Instead, we will use this year to relentlessly focus on connecting legislators with their architect constituents – thus positioning you and our profession as a valuable resource to them. The result is that our elected officials will have a face to go with the terms “architect” and “architecture”. The AIA Virginia Advocacy Advisory Council is working on a virtual program to deploy in 2021 that will accomplish this goal. Stay tuned!

We tested this concept successfully on January 6 with Senator Ghazala Hashmi (D-Richmond). In conjunction with the American Council of Engineering Companies of Virginia, AIA Virginia held a one-hour industry roundtable discussion that covered the environment, infrastructure, schools, affordable housing, and energy. The result is that Sen. Hashmi recognizes AIA as a valuable asset on any of these topics.

Special thanks to the following roundtable participants who either live or work in Sen. Hashmi’s district:

Lori Garrett, FAIA: Senior Principal at Glave & Holmes Architects
Stephen Halsey, AIA: Principal at Moseley Architects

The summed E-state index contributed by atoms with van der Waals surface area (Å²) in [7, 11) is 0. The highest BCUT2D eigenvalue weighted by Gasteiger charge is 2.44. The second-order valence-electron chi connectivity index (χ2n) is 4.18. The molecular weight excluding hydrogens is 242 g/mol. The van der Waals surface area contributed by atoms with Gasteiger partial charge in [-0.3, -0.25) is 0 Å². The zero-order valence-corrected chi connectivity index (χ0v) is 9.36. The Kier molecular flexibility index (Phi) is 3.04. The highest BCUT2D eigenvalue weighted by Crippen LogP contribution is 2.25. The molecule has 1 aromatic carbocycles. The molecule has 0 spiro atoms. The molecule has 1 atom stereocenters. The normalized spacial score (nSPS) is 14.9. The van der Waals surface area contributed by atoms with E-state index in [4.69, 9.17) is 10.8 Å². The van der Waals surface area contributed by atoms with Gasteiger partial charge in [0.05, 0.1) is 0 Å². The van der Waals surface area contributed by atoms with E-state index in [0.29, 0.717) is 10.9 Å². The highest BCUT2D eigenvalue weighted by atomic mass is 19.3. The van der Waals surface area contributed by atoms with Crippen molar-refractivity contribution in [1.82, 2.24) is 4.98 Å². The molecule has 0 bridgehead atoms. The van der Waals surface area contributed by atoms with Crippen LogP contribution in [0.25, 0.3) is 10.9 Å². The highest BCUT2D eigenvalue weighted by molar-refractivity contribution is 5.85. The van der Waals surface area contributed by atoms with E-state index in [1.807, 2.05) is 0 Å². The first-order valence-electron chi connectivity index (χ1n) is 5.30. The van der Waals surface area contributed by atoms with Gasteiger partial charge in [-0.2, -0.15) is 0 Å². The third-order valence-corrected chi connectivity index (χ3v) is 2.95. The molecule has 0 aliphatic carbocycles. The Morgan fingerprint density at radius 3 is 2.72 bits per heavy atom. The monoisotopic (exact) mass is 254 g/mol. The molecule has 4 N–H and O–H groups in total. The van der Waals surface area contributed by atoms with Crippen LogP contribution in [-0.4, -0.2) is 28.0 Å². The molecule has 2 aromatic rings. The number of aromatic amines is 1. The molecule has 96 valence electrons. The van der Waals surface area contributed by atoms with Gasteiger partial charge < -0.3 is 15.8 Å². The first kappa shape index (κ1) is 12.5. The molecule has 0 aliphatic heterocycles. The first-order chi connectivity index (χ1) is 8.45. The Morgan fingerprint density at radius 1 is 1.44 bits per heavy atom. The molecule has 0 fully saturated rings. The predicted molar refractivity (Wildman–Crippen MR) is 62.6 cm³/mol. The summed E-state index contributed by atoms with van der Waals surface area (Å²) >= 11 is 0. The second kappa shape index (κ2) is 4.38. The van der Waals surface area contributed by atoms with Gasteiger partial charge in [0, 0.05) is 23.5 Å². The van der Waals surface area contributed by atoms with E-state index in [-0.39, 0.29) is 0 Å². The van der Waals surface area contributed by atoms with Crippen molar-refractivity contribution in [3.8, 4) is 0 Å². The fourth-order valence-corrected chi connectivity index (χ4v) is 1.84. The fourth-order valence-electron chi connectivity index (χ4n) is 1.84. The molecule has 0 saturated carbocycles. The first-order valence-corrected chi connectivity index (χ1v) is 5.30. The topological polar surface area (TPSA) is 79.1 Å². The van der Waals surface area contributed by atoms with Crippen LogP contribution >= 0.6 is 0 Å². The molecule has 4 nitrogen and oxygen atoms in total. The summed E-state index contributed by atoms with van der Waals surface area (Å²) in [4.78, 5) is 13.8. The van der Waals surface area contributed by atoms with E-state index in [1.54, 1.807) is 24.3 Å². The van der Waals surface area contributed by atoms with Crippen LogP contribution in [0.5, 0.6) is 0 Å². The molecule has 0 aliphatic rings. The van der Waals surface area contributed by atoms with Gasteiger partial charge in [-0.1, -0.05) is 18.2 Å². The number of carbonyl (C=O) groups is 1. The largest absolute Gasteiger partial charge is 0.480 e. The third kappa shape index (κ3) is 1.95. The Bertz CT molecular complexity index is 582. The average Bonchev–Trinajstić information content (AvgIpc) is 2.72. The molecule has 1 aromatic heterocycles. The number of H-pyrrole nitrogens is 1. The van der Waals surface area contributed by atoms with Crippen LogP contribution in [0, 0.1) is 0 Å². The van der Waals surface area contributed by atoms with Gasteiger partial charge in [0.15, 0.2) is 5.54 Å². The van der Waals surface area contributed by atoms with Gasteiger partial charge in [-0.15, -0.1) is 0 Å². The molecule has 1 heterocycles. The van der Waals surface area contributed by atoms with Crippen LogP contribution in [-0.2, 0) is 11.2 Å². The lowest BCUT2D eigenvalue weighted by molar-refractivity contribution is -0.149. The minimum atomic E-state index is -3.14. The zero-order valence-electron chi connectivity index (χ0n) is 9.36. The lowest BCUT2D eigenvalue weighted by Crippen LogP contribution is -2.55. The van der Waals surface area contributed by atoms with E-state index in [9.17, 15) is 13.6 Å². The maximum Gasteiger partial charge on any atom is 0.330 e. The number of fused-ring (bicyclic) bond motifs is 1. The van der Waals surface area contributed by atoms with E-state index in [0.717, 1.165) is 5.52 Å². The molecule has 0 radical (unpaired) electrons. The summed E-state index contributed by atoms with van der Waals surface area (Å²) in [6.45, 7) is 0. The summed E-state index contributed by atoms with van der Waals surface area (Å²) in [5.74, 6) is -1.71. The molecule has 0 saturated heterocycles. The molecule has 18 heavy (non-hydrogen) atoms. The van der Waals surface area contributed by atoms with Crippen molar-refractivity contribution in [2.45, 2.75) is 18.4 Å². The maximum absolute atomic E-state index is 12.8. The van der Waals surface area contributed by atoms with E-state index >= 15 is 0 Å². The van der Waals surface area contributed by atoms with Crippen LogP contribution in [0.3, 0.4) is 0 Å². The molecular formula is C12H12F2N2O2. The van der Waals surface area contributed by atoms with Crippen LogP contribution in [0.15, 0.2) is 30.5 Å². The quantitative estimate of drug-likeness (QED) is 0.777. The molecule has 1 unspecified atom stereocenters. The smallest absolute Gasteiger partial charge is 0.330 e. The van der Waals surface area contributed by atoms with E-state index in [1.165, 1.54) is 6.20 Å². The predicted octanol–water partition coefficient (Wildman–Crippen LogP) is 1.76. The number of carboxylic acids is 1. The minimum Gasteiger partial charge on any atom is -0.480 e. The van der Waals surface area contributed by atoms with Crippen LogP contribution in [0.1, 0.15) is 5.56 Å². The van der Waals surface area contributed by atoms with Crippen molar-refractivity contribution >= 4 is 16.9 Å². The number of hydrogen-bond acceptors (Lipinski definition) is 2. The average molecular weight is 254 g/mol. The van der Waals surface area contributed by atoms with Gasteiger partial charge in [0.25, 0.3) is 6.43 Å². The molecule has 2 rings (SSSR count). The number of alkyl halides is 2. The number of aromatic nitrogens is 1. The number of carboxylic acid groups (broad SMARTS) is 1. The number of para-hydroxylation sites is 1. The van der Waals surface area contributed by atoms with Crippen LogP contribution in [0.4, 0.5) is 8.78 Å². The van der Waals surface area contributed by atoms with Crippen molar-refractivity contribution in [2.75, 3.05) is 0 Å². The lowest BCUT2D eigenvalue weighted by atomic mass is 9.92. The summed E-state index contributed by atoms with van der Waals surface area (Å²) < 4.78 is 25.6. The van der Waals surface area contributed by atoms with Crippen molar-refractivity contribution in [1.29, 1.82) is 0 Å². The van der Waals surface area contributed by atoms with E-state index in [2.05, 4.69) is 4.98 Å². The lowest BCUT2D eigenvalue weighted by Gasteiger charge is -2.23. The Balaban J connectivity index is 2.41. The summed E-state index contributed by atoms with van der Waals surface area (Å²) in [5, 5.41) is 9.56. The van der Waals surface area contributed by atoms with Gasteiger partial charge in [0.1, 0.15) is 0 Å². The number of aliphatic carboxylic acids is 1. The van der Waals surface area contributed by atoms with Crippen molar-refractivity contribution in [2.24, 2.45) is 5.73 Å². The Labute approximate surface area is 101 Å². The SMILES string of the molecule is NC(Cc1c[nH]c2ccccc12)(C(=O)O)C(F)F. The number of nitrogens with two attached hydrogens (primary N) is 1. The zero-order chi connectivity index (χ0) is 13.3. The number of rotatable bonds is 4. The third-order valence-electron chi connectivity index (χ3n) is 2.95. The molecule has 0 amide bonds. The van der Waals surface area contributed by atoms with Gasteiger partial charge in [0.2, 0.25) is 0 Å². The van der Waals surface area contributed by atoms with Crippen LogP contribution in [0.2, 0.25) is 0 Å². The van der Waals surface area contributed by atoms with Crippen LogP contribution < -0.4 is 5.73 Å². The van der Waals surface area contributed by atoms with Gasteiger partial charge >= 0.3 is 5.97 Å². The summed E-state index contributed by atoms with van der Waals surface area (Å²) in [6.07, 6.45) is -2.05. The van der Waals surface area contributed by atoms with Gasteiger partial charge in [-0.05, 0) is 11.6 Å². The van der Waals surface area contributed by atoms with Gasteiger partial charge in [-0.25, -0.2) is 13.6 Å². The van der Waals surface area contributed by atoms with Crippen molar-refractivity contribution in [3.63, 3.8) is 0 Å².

Burt Pinnock, FAIA: Chairman of the Board at Baskervill
Jacob Sherry, AIA: Architect at 510 Architects

These individuals were joined by Advocacy Vice President, Kathy Galvin, AIA.

Also, please support our advocacy efforts by investing in our PAC at Virginia American Institute of Architects PAC.  We can’t do the great work we are doing without your support.

2018 USBC Code Cycle Update

Every three years, Virginia goes through a code change cycle and this latest round saw a flurry of code proposals – over 320 total.  AIA Virginia was an active participant whether it was due to their own submitted code proposals or supporting or opposing other proposals.  If we were judged by our batting average, AIA VA came away with a fairly decent one (.981)!  AIA Virginia submitted 65 proposals for the upcoming 2018 USBC and the Board of Housing and Community Development (BHCD) has taken the following action:

  • Approved:           52
  • Disapproved:      1
    • it was supported by the VBCOA representative at least
  • Withdrawn:         12
    • prior to going to the BHCD
    • the majority of those were withdrawn because of approval of another code proposal described below under the VEBC – we call that a “teaser!”

52 and 1 – most people would take that record!  Below are some of the highlighted proposals that were approved, and you should see in the 2018 USBC: